Maintaining good hygiene is the most important instrument in fighting off infectious diseases especially amongst women and girls. However, due to ignorance and inadequate Water, Sanitation and Hygiene (WASH) facilities and education, a good number of females spend a fortune treating infections capable of destroying the reproductive organs if left untreated.

Inside Abuja checks revealed that a number of schools in the Federal Capital Territory (FCT) lacked adequate water and toilet facilities for young girls to maintain the much needed high level of hygiene especially during their menstrual cycle. Worried about this trend, Give Girls a Chance Foundation (GGCF) and Envision Global Care Foundation (EGCF), embarked on a campaign round schools in the FCT, to sensitise young girls on how to manage their mensuration properly without missing school, losing their confidence or abstaining from normal schedule and activities within the duration of their menstrual flow.

Pleased with the sensitisation programme, a student of J.S.S Durumi, Chioma John, noted that she usually encountered some difficulty on how to make proper use of a sanitary pad . “I learnt how to keep myself clean and change the pad after every six hours.

We really appreciate the group for bringing the outreach to our school and I wish other groups will follow in this step.” Another student of the school who gave her name only as Edith, said she learnt to keep herself clean, to always change the sanitary pad as often as possible and most importantly, how to dispose the sanitary pad effectively .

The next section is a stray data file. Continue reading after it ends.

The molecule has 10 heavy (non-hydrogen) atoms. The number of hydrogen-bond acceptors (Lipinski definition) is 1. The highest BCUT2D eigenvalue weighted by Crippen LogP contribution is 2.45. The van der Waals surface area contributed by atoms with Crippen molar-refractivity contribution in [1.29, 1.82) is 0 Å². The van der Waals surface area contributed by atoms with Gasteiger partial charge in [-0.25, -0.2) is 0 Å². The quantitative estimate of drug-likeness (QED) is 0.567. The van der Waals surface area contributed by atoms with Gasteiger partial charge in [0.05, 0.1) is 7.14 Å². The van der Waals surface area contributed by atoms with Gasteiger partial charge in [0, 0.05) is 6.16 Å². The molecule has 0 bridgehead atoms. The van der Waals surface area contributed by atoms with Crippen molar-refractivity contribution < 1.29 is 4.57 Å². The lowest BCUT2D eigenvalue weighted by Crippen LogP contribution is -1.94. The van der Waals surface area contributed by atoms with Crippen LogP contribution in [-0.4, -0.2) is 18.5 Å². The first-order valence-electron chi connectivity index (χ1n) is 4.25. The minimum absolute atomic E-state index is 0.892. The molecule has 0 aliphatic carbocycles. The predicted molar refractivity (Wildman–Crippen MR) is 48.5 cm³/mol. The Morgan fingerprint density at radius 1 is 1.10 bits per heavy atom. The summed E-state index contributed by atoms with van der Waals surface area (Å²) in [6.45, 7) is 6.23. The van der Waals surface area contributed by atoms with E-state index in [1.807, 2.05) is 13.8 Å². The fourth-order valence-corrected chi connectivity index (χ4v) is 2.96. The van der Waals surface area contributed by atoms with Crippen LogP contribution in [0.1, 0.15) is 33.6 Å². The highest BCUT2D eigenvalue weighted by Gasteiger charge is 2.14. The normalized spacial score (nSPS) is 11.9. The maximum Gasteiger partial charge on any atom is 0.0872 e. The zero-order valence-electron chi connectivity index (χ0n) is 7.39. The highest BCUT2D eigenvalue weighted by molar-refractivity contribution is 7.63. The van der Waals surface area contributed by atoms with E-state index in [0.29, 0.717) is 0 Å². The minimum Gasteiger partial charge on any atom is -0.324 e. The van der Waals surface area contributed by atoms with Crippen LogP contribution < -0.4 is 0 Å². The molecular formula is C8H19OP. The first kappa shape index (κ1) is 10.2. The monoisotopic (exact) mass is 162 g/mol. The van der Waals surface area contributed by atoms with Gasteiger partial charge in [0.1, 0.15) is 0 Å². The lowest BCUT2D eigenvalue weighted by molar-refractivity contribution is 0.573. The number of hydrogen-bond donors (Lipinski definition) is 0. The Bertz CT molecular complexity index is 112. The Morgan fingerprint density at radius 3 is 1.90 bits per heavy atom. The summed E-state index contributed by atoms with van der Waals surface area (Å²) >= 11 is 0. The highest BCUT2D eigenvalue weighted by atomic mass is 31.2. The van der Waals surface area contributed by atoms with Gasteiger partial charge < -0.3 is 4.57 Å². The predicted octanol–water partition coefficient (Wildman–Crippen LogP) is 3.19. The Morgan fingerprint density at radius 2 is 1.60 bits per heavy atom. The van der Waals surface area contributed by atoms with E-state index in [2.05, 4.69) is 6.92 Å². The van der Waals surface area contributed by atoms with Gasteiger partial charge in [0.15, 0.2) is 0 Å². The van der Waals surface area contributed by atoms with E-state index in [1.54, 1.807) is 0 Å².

“We have good portable water in the school and we can always make use of water compared to other schools .We are grateful to the group for providing the necessary incentive to carry out the activity.” According to a co founder of GGCF, Dr Hauwa Balami, it was important for school authorities to ensure girls have access to water sanitation and hygiene in schools during their menstrual cycle.

While noting that menstrual hygiene campaign was part of the school improvement programme for girls to have access to WASH, she said: “We want the girls to know that they are meant to maintain high level of hygiene during their menstrual cycle.”

Balami, who explained that the project would be replicated in other parts of the country, called on all tiers of governments and well meaning Nigerians, to provide adequate WASH facilities in schools so as to make learning environment conducive for girls during their monthly cycle.